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March 20, 2018


HP argues, "That means a fact issue will arise in virtually every case, because for a patent to issue in the first place, every claim should at least allegedly recite something new". Well, uh, yeah. Sorry to burst your post-Alice bubble thinking that patents are just wallpaper.

It's attorneys who make these kind of arguments that give the other 1% a bad name.

To counter the notion supplied by MPEP 2106:

An important aspect at the examination level is the "binding" rules for examiners as to when Official Notice (that is, that very "conclusory statement and nothing more" avenue) may and may not be taken.

One avenue that is forbidden: to establish the state of the art.

While state of the art is typically thought of in regards to the prongs requiring LESS evidence such as novelty and non-obviousness, state of the art certainly covers the more heavily evidence-required state of "well-understood, conventional, and routine" or in other words, in widespread use.

The Office has already barred itself from merely swinging the Court's "Gist/Abstract" sword.

The following statement from the write-up is in error:

"If this is the case, then one must "consider the elements of each claim both individually and as an ordered combination to determine whether the additional elements transform the nature of the claim into a patent-eligible application." Well-understood, routine, and conventional elements do not."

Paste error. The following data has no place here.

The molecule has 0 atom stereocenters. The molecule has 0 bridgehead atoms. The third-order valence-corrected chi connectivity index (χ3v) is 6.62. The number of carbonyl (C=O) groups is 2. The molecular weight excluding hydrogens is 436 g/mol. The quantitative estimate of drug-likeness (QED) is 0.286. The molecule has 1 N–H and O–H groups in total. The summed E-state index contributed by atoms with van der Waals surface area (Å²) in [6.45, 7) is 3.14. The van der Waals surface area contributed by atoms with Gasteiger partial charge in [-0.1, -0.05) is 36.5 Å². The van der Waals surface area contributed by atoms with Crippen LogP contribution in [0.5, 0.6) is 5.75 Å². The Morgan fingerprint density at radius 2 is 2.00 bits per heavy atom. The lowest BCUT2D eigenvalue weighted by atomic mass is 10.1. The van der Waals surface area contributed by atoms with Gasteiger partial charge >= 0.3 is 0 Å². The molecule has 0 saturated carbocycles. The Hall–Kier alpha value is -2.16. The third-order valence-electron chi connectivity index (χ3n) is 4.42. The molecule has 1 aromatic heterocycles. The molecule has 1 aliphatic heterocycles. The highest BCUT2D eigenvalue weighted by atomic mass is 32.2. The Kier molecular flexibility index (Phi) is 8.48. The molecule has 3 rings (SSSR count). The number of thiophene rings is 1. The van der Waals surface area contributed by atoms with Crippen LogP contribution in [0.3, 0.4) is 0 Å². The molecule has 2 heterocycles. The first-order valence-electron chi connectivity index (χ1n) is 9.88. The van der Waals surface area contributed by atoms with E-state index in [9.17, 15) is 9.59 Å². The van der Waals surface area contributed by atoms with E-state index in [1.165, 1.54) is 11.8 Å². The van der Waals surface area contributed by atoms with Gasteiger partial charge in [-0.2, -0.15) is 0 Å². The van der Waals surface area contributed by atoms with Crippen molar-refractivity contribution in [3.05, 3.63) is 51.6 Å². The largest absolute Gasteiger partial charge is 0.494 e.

Transformation may very well happen from the ordered combination (one may read that as "configuration" of elements, each of which in their own stead are eminently well-understood, routine and conventional.

Quite in fact, ALL matter (anything within the statutory categories typically considered to be "hard goods") are - at their core - merely configurations of elements (elementary particles) that are eminently well-understood, routine and conventional. For such, it is ENTIRELY the configuration or "ordered combination" of the underlying well-understood, routine and conventional items with which innovation and invention inure.

Will the anti-patentists recognize the frailty of their own "logic?"

I remain:

Your point is taken, but I think you and Mr. Borella are actually in agreement on this point; you just are looking to clarify any confusion from the phrasing to note that elements and combinations of elements must be considered.

He has a good point and I've updated the post with a parenthetical.

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